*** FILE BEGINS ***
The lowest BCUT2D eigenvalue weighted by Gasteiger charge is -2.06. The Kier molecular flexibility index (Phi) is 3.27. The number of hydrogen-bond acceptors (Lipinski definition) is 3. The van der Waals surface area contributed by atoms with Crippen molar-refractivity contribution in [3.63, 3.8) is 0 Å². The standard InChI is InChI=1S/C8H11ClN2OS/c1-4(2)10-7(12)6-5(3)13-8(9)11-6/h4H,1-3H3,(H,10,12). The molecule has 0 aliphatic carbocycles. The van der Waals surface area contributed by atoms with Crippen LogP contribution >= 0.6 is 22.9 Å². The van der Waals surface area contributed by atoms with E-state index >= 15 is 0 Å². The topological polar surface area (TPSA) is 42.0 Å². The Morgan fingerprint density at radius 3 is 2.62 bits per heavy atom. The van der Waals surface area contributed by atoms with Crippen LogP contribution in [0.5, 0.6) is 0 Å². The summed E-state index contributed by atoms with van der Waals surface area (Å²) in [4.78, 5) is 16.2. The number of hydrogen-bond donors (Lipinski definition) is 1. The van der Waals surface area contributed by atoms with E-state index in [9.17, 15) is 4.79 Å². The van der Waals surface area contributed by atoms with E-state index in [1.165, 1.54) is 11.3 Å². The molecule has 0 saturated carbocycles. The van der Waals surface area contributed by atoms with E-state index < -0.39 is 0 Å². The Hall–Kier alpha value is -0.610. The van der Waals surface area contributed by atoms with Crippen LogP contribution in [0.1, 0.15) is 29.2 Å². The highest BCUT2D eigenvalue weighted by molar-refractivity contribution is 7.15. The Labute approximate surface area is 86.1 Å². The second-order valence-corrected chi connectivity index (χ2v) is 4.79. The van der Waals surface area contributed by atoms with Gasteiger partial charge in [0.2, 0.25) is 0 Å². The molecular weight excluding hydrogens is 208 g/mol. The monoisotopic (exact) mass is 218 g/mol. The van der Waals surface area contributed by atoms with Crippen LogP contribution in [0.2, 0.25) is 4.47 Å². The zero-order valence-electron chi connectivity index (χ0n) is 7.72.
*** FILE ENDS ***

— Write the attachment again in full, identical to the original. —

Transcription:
The lowest BCUT2D eigenvalue weighted by Gasteiger charge is -2.06. The Kier molecular flexibility index (Phi) is 3.27. The number of hydrogen-bond acceptors (Lipinski definition) is 3. The van der Waals surface area contributed by atoms with Crippen molar-refractivity contribution in [3.63, 3.8) is 0 Å². The standard InChI is InChI=1S/C8H11ClN2OS/c1-4(2)10-7(12)6-5(3)13-8(9)11-6/h4H,1-3H3,(H,10,12). The molecule has 0 aliphatic carbocycles. The van der Waals surface area contributed by atoms with Crippen LogP contribution >= 0.6 is 22.9 Å². The van der Waals surface area contributed by atoms with E-state index >= 15 is 0 Å². The topological polar surface area (TPSA) is 42.0 Å². The Morgan fingerprint density at radius 3 is 2.62 bits per heavy atom. The van der Waals surface area contributed by atoms with Crippen LogP contribution in [0.5, 0.6) is 0 Å². The summed E-state index contributed by atoms with van der Waals surface area (Å²) in [4.78, 5) is 16.2. The number of hydrogen-bond donors (Lipinski definition) is 1. The van der Waals surface area contributed by atoms with E-state index in [9.17, 15) is 4.79 Å². The van der Waals surface area contributed by atoms with E-state index in [1.165, 1.54) is 11.3 Å². The molecule has 0 saturated carbocycles. The van der Waals surface area contributed by atoms with E-state index < -0.39 is 0 Å². The Hall–Kier alpha value is -0.610. The van der Waals surface area contributed by atoms with Crippen LogP contribution in [0.1, 0.15) is 29.2 Å². The highest BCUT2D eigenvalue weighted by molar-refractivity contribution is 7.15. The Labute approximate surface area is 86.1 Å². The second-order valence-corrected chi connectivity index (χ2v) is 4.79. The van der Waals surface area contributed by atoms with Gasteiger partial charge in [0.2, 0.25) is 0 Å². The molecular weight excluding hydrogens is 208 g/mol. The monoisotopic (exact) mass is 218 g/mol. The van der Waals surface area contributed by atoms with Crippen LogP contribution in [0.2, 0.25) is 4.47 Å². The zero-order valence-electron chi connectivity index (χ0n) is 7.72.